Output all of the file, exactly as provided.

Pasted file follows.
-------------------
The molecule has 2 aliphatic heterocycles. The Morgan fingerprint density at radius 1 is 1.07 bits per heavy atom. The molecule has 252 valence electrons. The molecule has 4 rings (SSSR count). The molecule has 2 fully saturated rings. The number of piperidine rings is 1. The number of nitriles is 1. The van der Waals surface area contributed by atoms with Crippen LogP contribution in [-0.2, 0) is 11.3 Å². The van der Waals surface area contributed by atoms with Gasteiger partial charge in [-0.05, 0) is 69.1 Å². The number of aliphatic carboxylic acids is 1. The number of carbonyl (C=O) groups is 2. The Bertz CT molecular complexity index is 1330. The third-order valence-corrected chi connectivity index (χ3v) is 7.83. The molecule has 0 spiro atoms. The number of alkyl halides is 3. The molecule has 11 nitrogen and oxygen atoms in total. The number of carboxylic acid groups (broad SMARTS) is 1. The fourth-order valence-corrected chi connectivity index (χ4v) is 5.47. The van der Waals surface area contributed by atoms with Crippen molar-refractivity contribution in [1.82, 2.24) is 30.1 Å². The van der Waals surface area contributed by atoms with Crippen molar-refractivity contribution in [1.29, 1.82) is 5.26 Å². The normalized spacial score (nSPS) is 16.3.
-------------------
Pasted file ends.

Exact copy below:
The molecule has 2 aliphatic heterocycles. The Morgan fingerprint density at radius 1 is 1.07 bits per heavy atom. The molecule has 252 valence electrons. The molecule has 4 rings (SSSR count). The molecule has 2 fully saturated rings. The number of piperidine rings is 1. The number of nitriles is 1. The van der Waals surface area contributed by atoms with Crippen LogP contribution in [-0.2, 0) is 11.3 Å². The van der Waals surface area contributed by atoms with Gasteiger partial charge in [-0.05, 0) is 69.1 Å². The number of aliphatic carboxylic acids is 1. The number of carbonyl (C=O) groups is 2. The Bertz CT molecular complexity index is 1330. The third-order valence-corrected chi connectivity index (χ3v) is 7.83. The molecule has 0 spiro atoms. The number of alkyl halides is 3. The molecule has 11 nitrogen and oxygen atoms in total. The number of carboxylic acid groups (broad SMARTS) is 1. The fourth-order valence-corrected chi connectivity index (χ4v) is 5.47. The van der Waals surface area contributed by atoms with Crippen molar-refractivity contribution in [1.82, 2.24) is 30.1 Å². The van der Waals surface area contributed by atoms with Crippen molar-refractivity contribution in [1.29, 1.82) is 5.26 Å². The normalized spacial score (nSPS) is 16.3.